How to Adjust Bike Derailleur


No one loves that annoying sound of a derailleur that could use some adjustment. Not many riders know how to adjust bike derailleur – and yet it’s one of the simplest things you can do to improve the way your bike rides.

That’s why, in this post, I will specifically show you how to adjust rear derailleur. The spring is just around the corner and some riders are already riding their favorite roads out there.

Therefore, there’s no need to stay in your home or break your head in your garage trying to adjust your bike’s derailleur.

Down below, you’ll find a step-by-step process that will get you back on the road in no time.

How to Adjust Bike Derailleur


The good thing is that almost all bike derailleurs work in the same way no matter the type of bike.

All you need is a Philips screwdriver and the instructions which are listed down below to get rid of the annoying click sound that keeps following you.

The harder you ride – the louder it gets. Everyone knows that sound, right? Not anymore!

The Key Adjustment – Limit Screws


Limit screws are in 80% of the cases enough to properly adjust your bike derailleur.

Ideally, you’d want to put your bike on a bike stand and gently pedal forwards while you work your chain into the lowest gear possible (smallest sprocket).

Then, sit behind the rear derailleur and find the screw marked H. This is the screw you will use to adjust the frame of your rear derailleur.

If you turn it clockwise, you will move the jockey wheel closer to the wheel spokes. Counterclockwise will turn it closer to the frame.

But how do you know how far should you adjust the jockey wheel?

It’s simple! The jockey wheel should sit right underneath the smallest sprocket.

Tighten the Cable


If you have never adjusted your bike derailleur before, you might have at least noticed that there’s a cable.

The cable needs to be tightened properly, but with all the gear shifting – it can untighten over time. This is normal and it happens even with the most quality bikes on the market.

Therefore, to ensure that your bike’s rear derailleur cable is tightened properly, you should turn the barrel adjuster on the derailleur clockwise before proceeding.

Then, you have to put your chain in the highest, pull the cable as tight as you can, and attach it to the body of the derailleur with the help of the cable anchor.

When you’ve done this, put the chain into the third gear and pedal forward to shift the chain. At this point, shifting still might not be smooth – but that’s normal and it’s nothing that should concern you.

Set the Cable Tension


Now when you have tightened the cable – using the barrel adjuster, you will increase the tension of the cable.

But how tense should the cable be?

This is the part that you will have to judge depending on how well your shifter shifts the chain. If the chain doesn’t easily go up a gear – you should increase the cable tension by rotating the barrel adjuster anti-clockwise.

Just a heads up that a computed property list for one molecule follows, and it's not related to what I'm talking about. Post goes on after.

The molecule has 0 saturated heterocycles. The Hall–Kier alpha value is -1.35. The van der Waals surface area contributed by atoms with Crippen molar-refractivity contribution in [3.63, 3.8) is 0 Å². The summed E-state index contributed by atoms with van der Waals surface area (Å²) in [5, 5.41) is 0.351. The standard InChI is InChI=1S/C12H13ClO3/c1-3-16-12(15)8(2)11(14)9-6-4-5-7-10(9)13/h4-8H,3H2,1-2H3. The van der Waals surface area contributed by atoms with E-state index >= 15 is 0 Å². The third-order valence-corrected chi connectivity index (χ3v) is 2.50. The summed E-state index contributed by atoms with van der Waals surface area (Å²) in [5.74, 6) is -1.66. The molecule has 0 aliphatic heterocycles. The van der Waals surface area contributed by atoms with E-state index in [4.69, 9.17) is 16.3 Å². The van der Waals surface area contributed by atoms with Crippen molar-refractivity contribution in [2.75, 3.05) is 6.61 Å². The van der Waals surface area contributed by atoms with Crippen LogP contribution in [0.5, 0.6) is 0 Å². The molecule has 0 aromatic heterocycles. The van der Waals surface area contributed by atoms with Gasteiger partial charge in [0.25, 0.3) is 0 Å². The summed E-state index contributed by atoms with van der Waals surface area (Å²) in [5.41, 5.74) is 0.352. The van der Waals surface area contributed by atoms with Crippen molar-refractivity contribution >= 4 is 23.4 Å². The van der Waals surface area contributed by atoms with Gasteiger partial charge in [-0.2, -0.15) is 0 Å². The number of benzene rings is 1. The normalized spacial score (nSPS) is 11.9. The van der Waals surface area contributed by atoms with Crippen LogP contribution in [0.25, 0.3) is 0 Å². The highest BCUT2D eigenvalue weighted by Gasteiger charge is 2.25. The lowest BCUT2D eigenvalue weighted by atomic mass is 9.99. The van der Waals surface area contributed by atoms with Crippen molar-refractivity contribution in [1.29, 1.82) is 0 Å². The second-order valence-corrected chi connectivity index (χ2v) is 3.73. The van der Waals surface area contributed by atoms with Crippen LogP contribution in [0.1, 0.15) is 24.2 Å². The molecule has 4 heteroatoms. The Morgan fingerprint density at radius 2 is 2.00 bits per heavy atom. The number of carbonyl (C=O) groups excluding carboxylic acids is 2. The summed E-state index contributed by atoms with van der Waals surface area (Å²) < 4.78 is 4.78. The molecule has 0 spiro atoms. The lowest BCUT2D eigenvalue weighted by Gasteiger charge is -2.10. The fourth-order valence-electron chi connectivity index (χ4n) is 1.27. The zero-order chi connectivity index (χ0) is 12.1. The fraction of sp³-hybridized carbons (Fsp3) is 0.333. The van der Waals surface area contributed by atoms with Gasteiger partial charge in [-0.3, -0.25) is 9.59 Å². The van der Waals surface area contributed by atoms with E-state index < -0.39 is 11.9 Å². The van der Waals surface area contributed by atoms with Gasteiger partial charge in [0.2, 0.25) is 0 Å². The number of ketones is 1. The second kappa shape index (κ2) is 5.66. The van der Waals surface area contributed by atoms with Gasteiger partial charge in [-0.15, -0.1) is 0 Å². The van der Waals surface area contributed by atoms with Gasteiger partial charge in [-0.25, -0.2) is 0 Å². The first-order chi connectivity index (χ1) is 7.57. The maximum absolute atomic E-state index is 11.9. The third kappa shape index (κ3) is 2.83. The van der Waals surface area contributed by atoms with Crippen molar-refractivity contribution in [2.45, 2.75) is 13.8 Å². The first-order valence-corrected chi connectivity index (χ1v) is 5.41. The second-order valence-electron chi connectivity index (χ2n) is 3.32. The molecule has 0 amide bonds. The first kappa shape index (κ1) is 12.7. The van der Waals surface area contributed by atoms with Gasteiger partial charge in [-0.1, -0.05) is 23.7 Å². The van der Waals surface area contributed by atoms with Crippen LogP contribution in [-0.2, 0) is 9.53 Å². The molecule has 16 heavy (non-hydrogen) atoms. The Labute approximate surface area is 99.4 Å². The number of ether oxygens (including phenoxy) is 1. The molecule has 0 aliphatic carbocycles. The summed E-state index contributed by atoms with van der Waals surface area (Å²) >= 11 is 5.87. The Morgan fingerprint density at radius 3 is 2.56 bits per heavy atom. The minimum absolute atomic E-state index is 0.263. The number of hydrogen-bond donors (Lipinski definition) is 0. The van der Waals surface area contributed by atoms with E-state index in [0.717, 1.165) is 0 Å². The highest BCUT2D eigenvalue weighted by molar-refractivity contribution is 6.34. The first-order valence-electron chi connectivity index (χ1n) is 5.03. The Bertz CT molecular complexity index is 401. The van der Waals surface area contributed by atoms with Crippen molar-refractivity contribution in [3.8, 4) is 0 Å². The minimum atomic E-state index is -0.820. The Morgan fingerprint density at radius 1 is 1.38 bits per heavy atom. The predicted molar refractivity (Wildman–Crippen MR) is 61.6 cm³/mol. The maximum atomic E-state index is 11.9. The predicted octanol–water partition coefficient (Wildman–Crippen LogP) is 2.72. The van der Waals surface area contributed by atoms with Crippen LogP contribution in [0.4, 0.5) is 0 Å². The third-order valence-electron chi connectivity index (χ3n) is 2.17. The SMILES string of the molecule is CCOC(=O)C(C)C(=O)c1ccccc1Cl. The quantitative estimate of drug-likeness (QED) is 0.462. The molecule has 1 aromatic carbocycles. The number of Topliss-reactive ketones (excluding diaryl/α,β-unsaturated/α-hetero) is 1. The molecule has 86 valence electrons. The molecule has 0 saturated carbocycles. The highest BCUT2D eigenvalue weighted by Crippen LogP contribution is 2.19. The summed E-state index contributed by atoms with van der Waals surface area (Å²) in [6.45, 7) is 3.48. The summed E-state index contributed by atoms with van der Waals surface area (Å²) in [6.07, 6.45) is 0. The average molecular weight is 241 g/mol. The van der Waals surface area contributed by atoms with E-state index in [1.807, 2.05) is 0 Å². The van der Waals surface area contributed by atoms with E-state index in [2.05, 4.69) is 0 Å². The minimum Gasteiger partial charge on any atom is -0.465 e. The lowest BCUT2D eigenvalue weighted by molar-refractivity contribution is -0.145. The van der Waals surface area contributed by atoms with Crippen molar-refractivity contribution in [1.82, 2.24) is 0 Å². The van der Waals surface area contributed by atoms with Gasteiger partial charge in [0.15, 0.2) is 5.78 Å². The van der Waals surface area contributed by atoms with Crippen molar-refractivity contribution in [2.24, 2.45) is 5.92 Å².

But in case the chain skips a gear on the way down, you should decrease the cable tensions by rotating the barrel adjuster clockwise.

Once you’ve set it up – listen to the chain noise. It will tell you if the gears are running smoothly or if the tension should be adjusted any further.

Shift the Gear Up


Your gears should be shifting pretty smoothly right now, but there’s one more thing you should adjust so you don’t get into an accident.

Most riders forget about this part – but it’s one of the most important safety things you need to do every time you adjust rear derailleur.

In order to do this properly, you should put the chain into the largest sprocket (highest gear). Sit behind the rear derailleur and find the screw marked with L which is just down below the H screw.

This screw is the one that limits how far the derailleur can move towards the wheel. If you don’t set this right, your chain could easily end up in the wheels when upshifting.

Push the body of the derailleur until it goes as close to the wheel as possible. If the jockey wheel moves further than the position directly below the largest sprocket – you should limit its movement.

To do this, you should turn the L screw clockwise until the derailleur is unable to move further than the position under the largest sprocket.

This means that whenever you shift upwards to the larger sprocket – your chain won’t be able to go further than the highest gear.

Check the B-Tensions Screw


B-tension screw is the screw that determines how close the upper jockey wheel is to the cassette. The way you should adjust it is to have it as close as possible to the sprockets without them actually touching.

If you turn the B-tension screw clockwise, the jockey wheel will move away from the cassette. Turning the B-tension screw anti-clockwise will move the jockey wheel closer to the cassette.

I prefer the gap between the upper jockey wheel and the cassette to be about 3 mm. This is perfect since these two components won’t touch and yet you will have a very efficient shifting process in place.


Did you think that learning how to adjust bike derailleur and actually being able to adjust rear derailleur will be this simple?

If you’re making the adjustment for the first time – it might take a bit longer. Nevertheless, you should be on your bike trouble-free and noise-free in under 15 minutes.

And if you need to adjust or replace any other component on your bike – I highly recommend checking out my Bike Maintenance 101 post for all information you could need in one post!

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